Also, check out subquery un-nesting, that may help:


                Hope this helps. . .

                Don Burleson
                Oracle Press author
                Author of “Oracle Tuning: The Definitive Reference”
                • 5. Re: Long db file sequential read wait
                  Jonathan Lewis
                  Ignore my previous comment about Oracle not switching into anti-joins and semi-joins. It has - as the execution plan clearly shows.

                  The critical change you need to test (based on my guess about the business target) is to make the anti-join (not-exists) happen before the semi-join (exists).

                  Another option that might be beneficial is to consider the impact of forcing Oracle out of nested loop joins into hash joins.

                  If forcing changes into the optimizer's choice of execution plan can't make the query run sufficiently quickly then you may have to consider restructuring the query completely - but you do have to be a little careful when doing manual rewrites as it is quite easy to introduce logical errors.

                  For example, the following may be a good starting point:
                  select     a.site, a.key
                  from     customer_totals a
                       a.ref_date >= to_date('01/01/2006', 'dd/mm/rrrr')
                  and     a.ref_date <= to_date('31/05/2007', 'dd/mm/rrrr')
                  and     a.value > 0
                       a.site, a.key
                  from     customer_totals a
                  where     a.ref_date >= to_date('01/06/2007', 'dd/mm/rrrr')
                  and     a2.value > 0
                  It gives you the (site, key) values for the customers you want to identify. Possibly putting this into an inline view and joining (maybe with a hash join) to the customers table will work well for your data.

                  Just as an additional thought. dbms_xplan is easy to use -in many cases you can just do:

                  explain plan for {your statement};
                  select * from table(dbms_xplan.display);

                  When you do it, check what the FILTER is doing in the second line of the plan - it may be that your use of the 'rrrr' format for the year (especially in the case of the two-digit years) is making Oracle do more work than it really needs to.

                  Jonathan Lewis
                  • 6. Re: Long db file sequential read wait
                    Luis Cabral
                    Hi all

                    Thanks for all replies. See below the dbms_xplan output:
                    | Id  | Operation                      | Name                      | Rows  | Bytes | Cost (%CPU)|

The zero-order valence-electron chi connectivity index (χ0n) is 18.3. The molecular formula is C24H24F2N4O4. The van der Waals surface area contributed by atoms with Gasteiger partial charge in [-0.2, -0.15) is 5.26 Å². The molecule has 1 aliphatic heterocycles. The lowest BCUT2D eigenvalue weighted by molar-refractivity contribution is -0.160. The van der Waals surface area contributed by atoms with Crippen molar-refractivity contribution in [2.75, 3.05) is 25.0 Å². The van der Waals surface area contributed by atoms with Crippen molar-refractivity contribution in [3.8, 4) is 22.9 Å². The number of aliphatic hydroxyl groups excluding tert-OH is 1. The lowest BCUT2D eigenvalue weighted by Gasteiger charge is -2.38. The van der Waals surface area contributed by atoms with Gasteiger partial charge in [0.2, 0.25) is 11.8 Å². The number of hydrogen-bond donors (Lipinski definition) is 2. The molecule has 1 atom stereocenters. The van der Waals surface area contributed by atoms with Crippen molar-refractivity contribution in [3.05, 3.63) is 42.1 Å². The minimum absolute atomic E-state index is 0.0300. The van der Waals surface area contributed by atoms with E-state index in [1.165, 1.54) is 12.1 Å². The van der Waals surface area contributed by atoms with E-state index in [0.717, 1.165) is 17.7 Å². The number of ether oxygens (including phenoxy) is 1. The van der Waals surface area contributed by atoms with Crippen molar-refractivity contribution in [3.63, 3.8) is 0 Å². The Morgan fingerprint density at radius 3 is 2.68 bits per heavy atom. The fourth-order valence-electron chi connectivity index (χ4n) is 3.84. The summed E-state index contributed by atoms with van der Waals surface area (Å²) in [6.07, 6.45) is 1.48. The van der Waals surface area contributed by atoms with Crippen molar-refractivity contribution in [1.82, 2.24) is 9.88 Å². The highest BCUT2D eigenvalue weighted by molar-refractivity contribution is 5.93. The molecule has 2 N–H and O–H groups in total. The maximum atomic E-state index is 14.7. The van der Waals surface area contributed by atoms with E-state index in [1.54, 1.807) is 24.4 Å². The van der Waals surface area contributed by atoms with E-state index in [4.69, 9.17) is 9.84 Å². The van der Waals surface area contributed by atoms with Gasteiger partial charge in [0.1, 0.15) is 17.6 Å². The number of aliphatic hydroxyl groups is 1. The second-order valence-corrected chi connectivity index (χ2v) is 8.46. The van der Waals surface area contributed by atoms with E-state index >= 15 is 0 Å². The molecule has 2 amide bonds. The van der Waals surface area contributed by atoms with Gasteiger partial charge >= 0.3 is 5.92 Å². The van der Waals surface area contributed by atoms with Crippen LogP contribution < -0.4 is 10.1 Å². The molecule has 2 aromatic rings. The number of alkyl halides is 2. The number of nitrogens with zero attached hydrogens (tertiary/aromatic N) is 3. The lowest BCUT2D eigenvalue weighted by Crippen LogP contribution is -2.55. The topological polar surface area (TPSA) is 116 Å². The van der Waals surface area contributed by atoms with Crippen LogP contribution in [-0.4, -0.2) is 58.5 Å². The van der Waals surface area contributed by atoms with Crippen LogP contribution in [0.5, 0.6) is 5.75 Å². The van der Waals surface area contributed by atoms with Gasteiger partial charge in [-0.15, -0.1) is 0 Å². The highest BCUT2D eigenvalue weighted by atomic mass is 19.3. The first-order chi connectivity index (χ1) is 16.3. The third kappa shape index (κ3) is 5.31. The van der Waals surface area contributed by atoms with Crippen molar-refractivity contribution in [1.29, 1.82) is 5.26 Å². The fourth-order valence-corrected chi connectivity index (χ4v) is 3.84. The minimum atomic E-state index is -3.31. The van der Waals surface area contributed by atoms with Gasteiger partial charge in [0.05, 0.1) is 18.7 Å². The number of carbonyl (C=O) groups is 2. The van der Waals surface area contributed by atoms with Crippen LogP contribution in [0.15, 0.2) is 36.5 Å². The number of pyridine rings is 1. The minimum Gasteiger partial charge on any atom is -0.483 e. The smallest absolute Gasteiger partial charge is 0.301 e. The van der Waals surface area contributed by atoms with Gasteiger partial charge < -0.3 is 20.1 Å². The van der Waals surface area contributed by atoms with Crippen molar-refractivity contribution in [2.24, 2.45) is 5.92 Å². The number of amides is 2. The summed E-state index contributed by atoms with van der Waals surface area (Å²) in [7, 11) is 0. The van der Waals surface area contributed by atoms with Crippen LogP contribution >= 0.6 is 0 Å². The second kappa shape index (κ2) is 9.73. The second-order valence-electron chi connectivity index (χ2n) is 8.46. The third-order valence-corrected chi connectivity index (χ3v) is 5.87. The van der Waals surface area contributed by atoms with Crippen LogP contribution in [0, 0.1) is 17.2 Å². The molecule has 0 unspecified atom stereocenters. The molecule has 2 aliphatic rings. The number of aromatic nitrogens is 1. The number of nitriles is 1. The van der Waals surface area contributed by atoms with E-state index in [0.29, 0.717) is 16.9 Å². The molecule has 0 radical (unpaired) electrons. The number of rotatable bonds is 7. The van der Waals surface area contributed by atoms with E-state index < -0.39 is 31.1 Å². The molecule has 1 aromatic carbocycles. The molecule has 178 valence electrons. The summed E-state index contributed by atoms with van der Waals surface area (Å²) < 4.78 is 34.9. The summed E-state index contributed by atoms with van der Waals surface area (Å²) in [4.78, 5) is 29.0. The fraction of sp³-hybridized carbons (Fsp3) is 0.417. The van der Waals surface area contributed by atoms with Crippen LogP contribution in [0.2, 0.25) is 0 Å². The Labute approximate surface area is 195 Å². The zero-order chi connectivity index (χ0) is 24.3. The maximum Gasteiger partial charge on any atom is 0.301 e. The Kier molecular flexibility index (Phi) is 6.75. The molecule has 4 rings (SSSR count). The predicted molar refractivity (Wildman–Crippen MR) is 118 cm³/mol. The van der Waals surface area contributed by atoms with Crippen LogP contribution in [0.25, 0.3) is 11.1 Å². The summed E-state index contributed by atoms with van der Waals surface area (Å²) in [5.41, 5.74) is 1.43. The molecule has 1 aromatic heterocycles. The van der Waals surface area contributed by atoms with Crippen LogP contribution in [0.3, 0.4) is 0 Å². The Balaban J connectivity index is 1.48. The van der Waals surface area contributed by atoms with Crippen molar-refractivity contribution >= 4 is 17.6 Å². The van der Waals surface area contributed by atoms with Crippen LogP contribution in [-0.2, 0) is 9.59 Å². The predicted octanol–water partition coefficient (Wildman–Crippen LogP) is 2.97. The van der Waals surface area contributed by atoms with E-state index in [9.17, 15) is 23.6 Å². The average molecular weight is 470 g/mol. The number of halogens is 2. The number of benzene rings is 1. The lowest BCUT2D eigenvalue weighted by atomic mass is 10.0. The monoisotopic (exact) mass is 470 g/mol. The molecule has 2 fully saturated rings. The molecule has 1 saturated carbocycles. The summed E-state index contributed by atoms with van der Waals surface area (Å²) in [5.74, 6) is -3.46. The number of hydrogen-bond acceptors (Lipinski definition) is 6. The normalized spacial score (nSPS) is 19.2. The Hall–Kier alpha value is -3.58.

|   0 | SELECT STATEMENT               |                           |     1 |    99 |   816K  (1)|
                    |   1 |  FILTER                        |                           |       |       |            |
                    |   2 |   NESTED LOOPS ANTI            |                           |     1 |    99 |   816K  (1)|
                    |   3 |    NESTED LOOPS SEMI           |                           |     1 |    79 |   816K  (1)|
                    |   4 |     TABLE ACCESS BY INDEX ROWID| CUSTOMER                  | 28517 |  1643K|   748K  (1)|
                    |   5 |      INDEX RANGE SCAN          | IDX_CUSTOMER_CREATED      |   748K|       |  2549   (1)|
                    |   6 |     TABLE ACCESS BY INDEX ROWID| CUSTOMER_TOTALS           |     5 |   100 |     5   (0)|
                    |   7 |      INDEX RANGE SCAN          | CUSTOMER_TOTALS_PK        |     3 |       |     2   (0)|
                    |   8 |    TABLE ACCESS BY INDEX ROWID | CUSTOMER_TOTALS           |     2 |    40 |     3   (0)|
                    |   9 |     INDEX RANGE SCAN           | CUSTOMER_TOTALS_I1        |     9 |       |     2   (0)|
                       - 'PLAN_TABLE' is old version
                    Jonathan, you are right. In this query I want to know the "lapsed customers" for a specific market. And, in fact, we didn't know if this was a large or small number, that is one of the reasons they asked me to run the query!

                    Anyway, this morning I ran exactly the same query... and got results immediatelly (no db file sequential read wait)! So it looks like that, on Friday, Oracle was waiting for something and not actually running the query (I guess).

                    Though I got the first results almost immediatelly, the query was tremendously slow to retrieve all the rows, so I changed it to the following:
                    SELECT c.user_no,